63 — 64 Frith Street, London, W1D 3JW www.arbutusrestaurant.co.uk

In a topsy-turvy London restaurant world where being able to succesfully grill a beef burger earns you more plaudits than being able to knock out a decent béchamel sauce, what price old-skool skills?

Arbutus was feted when it opened in 2006. Critics camped out under the tables, bloggers blew the doors off with their flashguns. No one had a bad word for the place and the winning team of chef Anthony Demetre and front of house charmer Will Smith went on to open Wild Honey and Les Deux Salons, the former a bit more expensive while the latter more price sensitive.

Cue wipe dissolve and caption up : ‘September 2011. Lunch time 1 p.m.’ Arbutus is a bit quiet but that’s not unusual these days, what with the economy in the U-bend and Tony Blair holding all our currency reserves in his current account. The space has had a freshen-up cosmetically with fancy new tables and a lick of paint, but Will is still firmly at the front desk and Anthony is down in the engine room.

If you’re looking for novelty, to be the first to tweet or to blog, Arbutus won’t excite you. The squid and mackerel ‘burger’, parsley, razor clams and sea purslane is the same dish that was on the menu in 2006 and it’s still delicious. The mackerel is fresh and subtle, the squid al dente and the razor clam chopped to remove its scary tongue appearance is buttery and beautiful.

My slow cooked crisp pig’s head, mustard mayonnaise, with crisp salad has also been on the menu for years and why not? The head meat pressed into a mould and then decanted is slippery, fatty and packed with porcine flavor. The salad combines thinly sliced cornichons, apple and radish to perfectly counter the fat and the mustard mayonnaise has just enough heat. It’s instinctively good cooking.

I like rabbit but you don’t see Thumper on the menu all that much in London. Rather like Pigs’ Trotters, which they also serve at Arbutus, as Pieds et paquets – lambs’ tripe parcels and trotters (Marseille style) – rabbit doesn’t always go down too well with the younger diner who can get a bit squeamish if the meat is too cuddly or not minced up. I love rabbit myself, we should all keep rabbits in our back gardens and kill them regularly. They eat all the kitchen veg scraps and we eat them all. The symmetry is perfect.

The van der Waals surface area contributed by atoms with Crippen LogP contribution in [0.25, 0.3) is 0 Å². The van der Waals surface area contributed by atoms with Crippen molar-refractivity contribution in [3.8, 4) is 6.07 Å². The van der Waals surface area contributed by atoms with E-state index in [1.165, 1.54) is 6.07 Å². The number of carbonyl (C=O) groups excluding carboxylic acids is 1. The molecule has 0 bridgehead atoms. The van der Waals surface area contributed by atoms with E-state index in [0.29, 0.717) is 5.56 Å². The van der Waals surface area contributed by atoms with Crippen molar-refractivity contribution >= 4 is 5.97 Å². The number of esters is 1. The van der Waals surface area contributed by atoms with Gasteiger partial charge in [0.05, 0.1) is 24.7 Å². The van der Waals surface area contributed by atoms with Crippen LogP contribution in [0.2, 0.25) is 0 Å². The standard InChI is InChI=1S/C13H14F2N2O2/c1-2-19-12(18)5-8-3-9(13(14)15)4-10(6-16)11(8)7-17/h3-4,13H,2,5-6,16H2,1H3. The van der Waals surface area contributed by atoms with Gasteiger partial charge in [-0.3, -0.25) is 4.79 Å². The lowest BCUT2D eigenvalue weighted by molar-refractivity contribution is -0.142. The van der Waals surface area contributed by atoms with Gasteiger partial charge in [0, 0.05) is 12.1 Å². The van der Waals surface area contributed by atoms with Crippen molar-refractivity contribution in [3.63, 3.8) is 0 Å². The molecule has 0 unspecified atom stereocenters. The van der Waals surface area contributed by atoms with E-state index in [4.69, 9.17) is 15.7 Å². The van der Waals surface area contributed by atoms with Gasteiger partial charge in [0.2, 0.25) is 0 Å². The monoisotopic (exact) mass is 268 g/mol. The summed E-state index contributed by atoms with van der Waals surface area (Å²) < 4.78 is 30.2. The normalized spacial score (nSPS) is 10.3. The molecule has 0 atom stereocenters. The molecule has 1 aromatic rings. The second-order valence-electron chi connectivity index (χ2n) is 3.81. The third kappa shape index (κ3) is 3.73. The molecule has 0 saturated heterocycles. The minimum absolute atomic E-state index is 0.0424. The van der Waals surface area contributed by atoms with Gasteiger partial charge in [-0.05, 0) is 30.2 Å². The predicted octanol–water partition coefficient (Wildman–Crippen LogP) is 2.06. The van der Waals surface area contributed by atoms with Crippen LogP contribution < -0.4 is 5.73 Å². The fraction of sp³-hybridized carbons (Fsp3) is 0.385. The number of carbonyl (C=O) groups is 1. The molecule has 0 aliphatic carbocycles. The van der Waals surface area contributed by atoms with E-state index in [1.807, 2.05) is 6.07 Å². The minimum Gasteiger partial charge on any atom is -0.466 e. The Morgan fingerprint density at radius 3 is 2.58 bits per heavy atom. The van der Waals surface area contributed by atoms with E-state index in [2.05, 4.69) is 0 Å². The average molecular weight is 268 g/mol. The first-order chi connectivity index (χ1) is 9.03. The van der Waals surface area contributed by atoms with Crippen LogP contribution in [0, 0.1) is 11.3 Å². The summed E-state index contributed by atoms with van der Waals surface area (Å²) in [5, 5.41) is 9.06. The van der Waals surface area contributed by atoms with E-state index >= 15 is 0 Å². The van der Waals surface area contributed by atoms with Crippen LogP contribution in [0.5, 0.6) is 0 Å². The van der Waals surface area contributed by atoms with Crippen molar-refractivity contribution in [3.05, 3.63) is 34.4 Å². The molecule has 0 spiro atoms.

So is the dish; drum-tight pancetta wraps cylinders of two types of rabbit meat that have been smartly oven roasted, a braised spring onion is draped languidly on the plate, there is a thin jus that is packed full with flavor. It’s so good that I eat it slowly, alternating with dollopy spoonfulls of the cottage pie that’s been made from the rabbit shoulder and topped with good old mash. Comfort food, I hear you sneer? Yes and I am very comfortable with it thanks, this is muscular gastronomy and it’s working out well.

J’s Belly of veal was a winner too, he particularly liked the reduced jus. Just as in the rabbit dish the art ot creating a good ‘gravy’ is an ancient one and not acquired overnight or by purchasing a machine. It’s key to this kind of Bistro-ish cooking and makes all the difference to a dish, lifting it to greater heights without being itself showy.

And finally a custard tart that was so good we made small cooing noises as we ate it. Airlily light and fluffy it threatened to float away, its micro thin base only just managing to tether it to the plate. It was eggy and excellent, very fine patisserie indeed.

Wines at Arbutus are still offered by the 250 ml carafe, making it easy to match wine with food and not be left thirsty. The best bit about Arbutus though, is you’re not left feeling under-fed or ripped off either.

Unpretentious, not chasing trends, no obvious tattoos on the staff and food cooked classically well, Arbutus is the kind of old-skool that can teach the new kids a lesson.